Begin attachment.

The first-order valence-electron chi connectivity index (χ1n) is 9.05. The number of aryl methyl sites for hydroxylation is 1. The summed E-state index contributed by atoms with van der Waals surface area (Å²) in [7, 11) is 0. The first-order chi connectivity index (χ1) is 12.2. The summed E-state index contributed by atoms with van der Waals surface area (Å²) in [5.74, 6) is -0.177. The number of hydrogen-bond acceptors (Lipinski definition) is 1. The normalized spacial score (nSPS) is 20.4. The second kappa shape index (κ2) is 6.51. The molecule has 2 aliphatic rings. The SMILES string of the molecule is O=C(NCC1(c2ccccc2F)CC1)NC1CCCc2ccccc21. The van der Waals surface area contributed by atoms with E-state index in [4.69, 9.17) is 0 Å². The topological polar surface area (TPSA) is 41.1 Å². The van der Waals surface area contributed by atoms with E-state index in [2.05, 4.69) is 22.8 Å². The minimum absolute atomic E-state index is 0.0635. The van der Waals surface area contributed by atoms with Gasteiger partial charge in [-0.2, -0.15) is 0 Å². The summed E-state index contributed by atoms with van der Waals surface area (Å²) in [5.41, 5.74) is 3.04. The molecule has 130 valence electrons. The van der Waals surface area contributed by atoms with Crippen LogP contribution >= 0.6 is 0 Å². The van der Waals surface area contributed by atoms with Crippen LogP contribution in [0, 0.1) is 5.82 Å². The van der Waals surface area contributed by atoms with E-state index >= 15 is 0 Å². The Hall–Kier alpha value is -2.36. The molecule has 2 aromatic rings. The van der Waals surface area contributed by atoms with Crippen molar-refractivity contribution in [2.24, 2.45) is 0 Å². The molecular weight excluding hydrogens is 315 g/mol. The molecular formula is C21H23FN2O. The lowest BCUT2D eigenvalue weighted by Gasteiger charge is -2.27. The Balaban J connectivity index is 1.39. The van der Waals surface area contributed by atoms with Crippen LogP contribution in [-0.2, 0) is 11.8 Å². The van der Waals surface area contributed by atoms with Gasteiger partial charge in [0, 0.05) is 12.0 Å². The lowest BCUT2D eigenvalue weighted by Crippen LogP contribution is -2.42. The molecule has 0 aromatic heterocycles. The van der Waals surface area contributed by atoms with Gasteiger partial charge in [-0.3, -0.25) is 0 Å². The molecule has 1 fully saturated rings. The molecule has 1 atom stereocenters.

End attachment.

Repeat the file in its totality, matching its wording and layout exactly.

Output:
The first-order valence-electron chi connectivity index (χ1n) is 9.05. The number of aryl methyl sites for hydroxylation is 1. The summed E-state index contributed by atoms with van der Waals surface area (Å²) in [7, 11) is 0. The first-order chi connectivity index (χ1) is 12.2. The summed E-state index contributed by atoms with van der Waals surface area (Å²) in [5.74, 6) is -0.177. The number of hydrogen-bond acceptors (Lipinski definition) is 1. The normalized spacial score (nSPS) is 20.4. The second kappa shape index (κ2) is 6.51. The molecule has 2 aliphatic rings. The SMILES string of the molecule is O=C(NCC1(c2ccccc2F)CC1)NC1CCCc2ccccc21. The van der Waals surface area contributed by atoms with E-state index in [4.69, 9.17) is 0 Å². The topological polar surface area (TPSA) is 41.1 Å². The van der Waals surface area contributed by atoms with E-state index in [2.05, 4.69) is 22.8 Å². The minimum absolute atomic E-state index is 0.0635. The van der Waals surface area contributed by atoms with Gasteiger partial charge in [-0.2, -0.15) is 0 Å². The summed E-state index contributed by atoms with van der Waals surface area (Å²) in [5.41, 5.74) is 3.04. The molecule has 130 valence electrons. The van der Waals surface area contributed by atoms with Crippen LogP contribution >= 0.6 is 0 Å². The van der Waals surface area contributed by atoms with Crippen LogP contribution in [0, 0.1) is 5.82 Å². The van der Waals surface area contributed by atoms with E-state index >= 15 is 0 Å². The Hall–Kier alpha value is -2.36. The molecule has 2 aromatic rings. The van der Waals surface area contributed by atoms with Crippen molar-refractivity contribution in [2.24, 2.45) is 0 Å². The molecular weight excluding hydrogens is 315 g/mol. The molecular formula is C21H23FN2O. The lowest BCUT2D eigenvalue weighted by Gasteiger charge is -2.27. The Balaban J connectivity index is 1.39. The van der Waals surface area contributed by atoms with Crippen LogP contribution in [-0.2, 0) is 11.8 Å². The van der Waals surface area contributed by atoms with Gasteiger partial charge in [0, 0.05) is 12.0 Å². The lowest BCUT2D eigenvalue weighted by Crippen LogP contribution is -2.42. The molecule has 0 aromatic heterocycles. The van der Waals surface area contributed by atoms with Gasteiger partial charge in [-0.3, -0.25) is 0 Å². The molecule has 1 fully saturated rings. The molecule has 1 atom stereocenters.